The interface between finance and energy will prove to be the most important determinant of the way the Greater Depression we are rapidly moving toward will play out in practice. For those here who may be unaware of peak oil, the point is that global oil production appears to have reached a production peak that it will not be physically possible to exceed. Oil discoveries peaked decades ago and we have since been increasing production from large existing fields using ever more complicated and expensive technology, in order to supply increasing global demand from decreasing reserves.
The production peak does not mean that oil is imminently running out – in fact there is probably half of all the oil that ever existed still in the ground, but it is the expensive and relatively inaccessible half. We can no longer increase production and production will fall over time as we continue to use up reserves which are not being replaced by new discoveries. Although discoveries continue to be made, they are few and far between, and of much smaller size than the giant fields we have relied on for so long. As they are much more challenging to produce, they rely on high oil prices in order to remain commercially viable.
One might imagine that as an essential resource becomes scarcer, it’s price would move in one direction only – up – and for a while it appeared that would be the case. However, our energy supply system is set in the context of our existing economic and financial structures. The extreme and increasing stress that these structures are under will interact with future energy scarcity with devastating effect, effectively placing a hard limit on any eventual recovery. Energy is the master resource without which no activity, economic or otherwise, is possible.
The effect of easy credit was to flood commodity exchanges with liquidity, as liquidity fleeing risky securitised assets searched for a safe haven. This pushed up the prices of all commodities beyond what could be justified, sending premature signals of scarcity that attracted even more speculative investment. In this way a bubble was formed, but bubbles always burst, and when they do, the speculative money disappears very quickly, taking price support with it. The price collapse we have seen since is partly a result of speculation in reverse, as speculators go short, and partly a result of falling demand, and that fall in demand has only just begun.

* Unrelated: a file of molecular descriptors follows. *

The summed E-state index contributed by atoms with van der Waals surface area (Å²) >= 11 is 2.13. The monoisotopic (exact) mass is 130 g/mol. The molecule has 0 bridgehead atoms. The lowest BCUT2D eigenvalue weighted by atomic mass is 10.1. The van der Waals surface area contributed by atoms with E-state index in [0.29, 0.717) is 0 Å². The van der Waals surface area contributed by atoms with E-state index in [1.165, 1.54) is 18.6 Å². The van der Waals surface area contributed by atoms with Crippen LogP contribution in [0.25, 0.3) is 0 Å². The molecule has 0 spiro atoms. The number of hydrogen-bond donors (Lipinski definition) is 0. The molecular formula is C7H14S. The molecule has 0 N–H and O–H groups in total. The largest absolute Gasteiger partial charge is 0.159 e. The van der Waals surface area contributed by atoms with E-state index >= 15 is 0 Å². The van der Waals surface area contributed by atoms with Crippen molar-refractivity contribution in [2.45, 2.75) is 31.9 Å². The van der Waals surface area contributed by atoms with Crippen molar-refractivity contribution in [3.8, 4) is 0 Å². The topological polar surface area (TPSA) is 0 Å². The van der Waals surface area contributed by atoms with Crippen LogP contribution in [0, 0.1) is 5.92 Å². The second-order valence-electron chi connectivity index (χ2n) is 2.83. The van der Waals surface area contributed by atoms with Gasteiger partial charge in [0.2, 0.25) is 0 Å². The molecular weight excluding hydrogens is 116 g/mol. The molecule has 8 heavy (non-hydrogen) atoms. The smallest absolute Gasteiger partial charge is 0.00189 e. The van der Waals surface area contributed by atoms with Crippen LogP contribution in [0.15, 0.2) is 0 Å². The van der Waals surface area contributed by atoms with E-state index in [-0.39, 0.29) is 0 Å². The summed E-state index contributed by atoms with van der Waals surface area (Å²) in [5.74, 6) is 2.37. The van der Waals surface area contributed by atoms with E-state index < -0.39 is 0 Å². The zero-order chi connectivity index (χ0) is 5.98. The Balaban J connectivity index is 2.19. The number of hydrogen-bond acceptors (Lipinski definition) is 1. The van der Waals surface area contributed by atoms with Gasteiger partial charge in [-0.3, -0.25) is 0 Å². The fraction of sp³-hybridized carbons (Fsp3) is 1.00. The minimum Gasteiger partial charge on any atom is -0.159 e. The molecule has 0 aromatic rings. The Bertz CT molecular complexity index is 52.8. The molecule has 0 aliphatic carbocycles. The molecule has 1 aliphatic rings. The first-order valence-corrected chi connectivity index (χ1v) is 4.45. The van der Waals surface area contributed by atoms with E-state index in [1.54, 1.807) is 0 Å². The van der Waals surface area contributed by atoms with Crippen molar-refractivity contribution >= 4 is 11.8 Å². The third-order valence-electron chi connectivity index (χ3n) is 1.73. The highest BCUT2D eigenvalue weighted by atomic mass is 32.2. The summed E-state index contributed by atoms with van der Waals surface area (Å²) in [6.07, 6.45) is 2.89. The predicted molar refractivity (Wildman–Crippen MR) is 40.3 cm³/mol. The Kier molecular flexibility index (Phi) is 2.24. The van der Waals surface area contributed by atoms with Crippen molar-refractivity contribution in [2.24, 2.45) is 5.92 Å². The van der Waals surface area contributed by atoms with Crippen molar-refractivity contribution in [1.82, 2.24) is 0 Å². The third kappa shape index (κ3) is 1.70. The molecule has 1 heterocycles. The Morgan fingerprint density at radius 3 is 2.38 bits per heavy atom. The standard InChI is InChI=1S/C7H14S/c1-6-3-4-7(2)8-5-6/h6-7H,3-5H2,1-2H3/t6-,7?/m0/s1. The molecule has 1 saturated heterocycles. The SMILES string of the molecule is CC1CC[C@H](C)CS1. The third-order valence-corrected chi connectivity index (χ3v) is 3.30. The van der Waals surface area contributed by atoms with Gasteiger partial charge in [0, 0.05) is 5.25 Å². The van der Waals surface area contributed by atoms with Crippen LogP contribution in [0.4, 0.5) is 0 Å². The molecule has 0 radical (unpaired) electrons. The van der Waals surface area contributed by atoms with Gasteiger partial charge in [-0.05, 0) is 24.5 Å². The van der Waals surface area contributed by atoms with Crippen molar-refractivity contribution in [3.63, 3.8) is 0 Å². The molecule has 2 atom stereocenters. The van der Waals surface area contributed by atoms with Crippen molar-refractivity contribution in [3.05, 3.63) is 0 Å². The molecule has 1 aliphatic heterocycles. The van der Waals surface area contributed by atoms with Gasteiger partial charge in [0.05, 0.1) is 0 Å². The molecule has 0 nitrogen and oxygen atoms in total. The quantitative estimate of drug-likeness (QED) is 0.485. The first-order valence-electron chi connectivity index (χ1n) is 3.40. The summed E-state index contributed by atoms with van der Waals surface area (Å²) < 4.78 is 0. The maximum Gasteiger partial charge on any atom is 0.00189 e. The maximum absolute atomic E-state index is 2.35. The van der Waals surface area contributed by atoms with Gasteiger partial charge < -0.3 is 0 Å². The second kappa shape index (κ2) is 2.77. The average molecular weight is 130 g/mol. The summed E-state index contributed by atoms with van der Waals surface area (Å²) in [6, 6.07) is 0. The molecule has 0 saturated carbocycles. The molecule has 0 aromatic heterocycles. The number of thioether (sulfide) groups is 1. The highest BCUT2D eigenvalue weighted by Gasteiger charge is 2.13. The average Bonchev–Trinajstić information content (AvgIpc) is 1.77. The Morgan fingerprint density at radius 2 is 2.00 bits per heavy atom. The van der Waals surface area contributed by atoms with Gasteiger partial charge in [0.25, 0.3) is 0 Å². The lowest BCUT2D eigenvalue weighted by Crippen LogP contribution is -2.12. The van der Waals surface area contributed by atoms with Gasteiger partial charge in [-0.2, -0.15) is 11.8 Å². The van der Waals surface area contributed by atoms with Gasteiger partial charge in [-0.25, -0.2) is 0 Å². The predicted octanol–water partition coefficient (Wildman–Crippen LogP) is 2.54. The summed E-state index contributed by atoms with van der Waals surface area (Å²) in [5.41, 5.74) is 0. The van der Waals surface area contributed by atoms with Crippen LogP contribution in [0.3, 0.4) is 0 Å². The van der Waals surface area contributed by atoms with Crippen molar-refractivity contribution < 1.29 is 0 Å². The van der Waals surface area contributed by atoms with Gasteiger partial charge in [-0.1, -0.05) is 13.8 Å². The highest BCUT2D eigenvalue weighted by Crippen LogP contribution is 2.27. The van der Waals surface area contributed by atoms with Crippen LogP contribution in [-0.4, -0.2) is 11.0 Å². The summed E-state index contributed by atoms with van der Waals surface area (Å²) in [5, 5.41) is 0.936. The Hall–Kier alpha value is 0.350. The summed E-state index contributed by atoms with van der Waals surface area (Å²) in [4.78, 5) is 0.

The consequence of that price plunge is a severe impact on the viability of continued fossil fuel exploration and development, and also a similarly significant impact on the viability of energy alternatives such as renewables and efficiency investments. Ilargi has long referred to this as the Law of Receding Horizons, meaning that each time alternatives appear to be reaching the threshold of viability, the combination of the price of conventional energy and the cost structure for the alternative is such that the threshold is never quite reached. Once again, energy prices are falling as costs for alternative have remained high, so that the hoped for developments will again be put on hold.
We are seeing the beginning of a global demand collapse, as the credit crunch takes an ever increasing toll on global economic activity and international trade. Already we are seeing the dire effects on shipping in the Baltic Dry index, thanks to the difficulty in obtaining letters of credit for shipments. Consumers in developed countries are tapped out and trying to repair their tattered balance sheets by cutting back, as are companies and banks. Consumption is therefore falling, which will hit exporting economies very hard indeed. They have spent vast sums, and used huge amounts of raw materials, to build what will now be shown to be an enormous excess of productive capacity. Their demand for raw materials will not recover any time soon, as there will be no demand for their products for a very long time.